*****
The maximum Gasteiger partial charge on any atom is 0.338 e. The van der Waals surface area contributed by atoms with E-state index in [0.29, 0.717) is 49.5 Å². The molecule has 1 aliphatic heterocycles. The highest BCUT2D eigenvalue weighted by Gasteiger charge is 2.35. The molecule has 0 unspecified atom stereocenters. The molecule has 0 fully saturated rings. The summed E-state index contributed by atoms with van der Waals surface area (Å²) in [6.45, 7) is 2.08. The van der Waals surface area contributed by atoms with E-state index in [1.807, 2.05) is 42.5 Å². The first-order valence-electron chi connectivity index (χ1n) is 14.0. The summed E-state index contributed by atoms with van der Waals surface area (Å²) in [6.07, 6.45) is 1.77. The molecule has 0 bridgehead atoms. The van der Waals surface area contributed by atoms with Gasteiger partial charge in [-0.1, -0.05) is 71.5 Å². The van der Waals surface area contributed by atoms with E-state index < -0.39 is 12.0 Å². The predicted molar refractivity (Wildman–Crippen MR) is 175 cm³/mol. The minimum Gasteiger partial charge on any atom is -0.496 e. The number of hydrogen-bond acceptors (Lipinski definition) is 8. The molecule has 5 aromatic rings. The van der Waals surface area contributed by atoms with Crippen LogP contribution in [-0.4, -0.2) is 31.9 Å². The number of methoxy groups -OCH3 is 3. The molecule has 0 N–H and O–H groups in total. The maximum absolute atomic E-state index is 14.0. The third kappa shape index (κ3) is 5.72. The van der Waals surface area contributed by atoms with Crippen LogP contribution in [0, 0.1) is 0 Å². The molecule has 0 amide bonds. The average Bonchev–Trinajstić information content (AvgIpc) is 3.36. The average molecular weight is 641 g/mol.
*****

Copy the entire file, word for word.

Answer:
The maximum Gasteiger partial charge on any atom is 0.338 e. The van der Waals surface area contributed by atoms with E-state index in [0.29, 0.717) is 49.5 Å². The molecule has 1 aliphatic heterocycles. The highest BCUT2D eigenvalue weighted by Gasteiger charge is 2.35. The molecule has 0 unspecified atom stereocenters. The molecule has 0 fully saturated rings. The summed E-state index contributed by atoms with van der Waals surface area (Å²) in [6.45, 7) is 2.08. The van der Waals surface area contributed by atoms with E-state index in [1.807, 2.05) is 42.5 Å². The first-order valence-electron chi connectivity index (χ1n) is 14.0. The summed E-state index contributed by atoms with van der Waals surface area (Å²) in [6.07, 6.45) is 1.77. The molecule has 0 bridgehead atoms. The van der Waals surface area contributed by atoms with Gasteiger partial charge in [-0.1, -0.05) is 71.5 Å². The van der Waals surface area contributed by atoms with E-state index < -0.39 is 12.0 Å². The predicted molar refractivity (Wildman–Crippen MR) is 175 cm³/mol. The minimum Gasteiger partial charge on any atom is -0.496 e. The number of hydrogen-bond acceptors (Lipinski definition) is 8. The molecule has 5 aromatic rings. The van der Waals surface area contributed by atoms with Crippen LogP contribution in [-0.4, -0.2) is 31.9 Å². The number of methoxy groups -OCH3 is 3. The molecule has 0 N–H and O–H groups in total. The maximum absolute atomic E-state index is 14.0. The third kappa shape index (κ3) is 5.72. The van der Waals surface area contributed by atoms with Crippen LogP contribution in [0, 0.1) is 0 Å². The molecule has 0 amide bonds. The average Bonchev–Trinajstić information content (AvgIpc) is 3.36. The average molecular weight is 641 g/mol.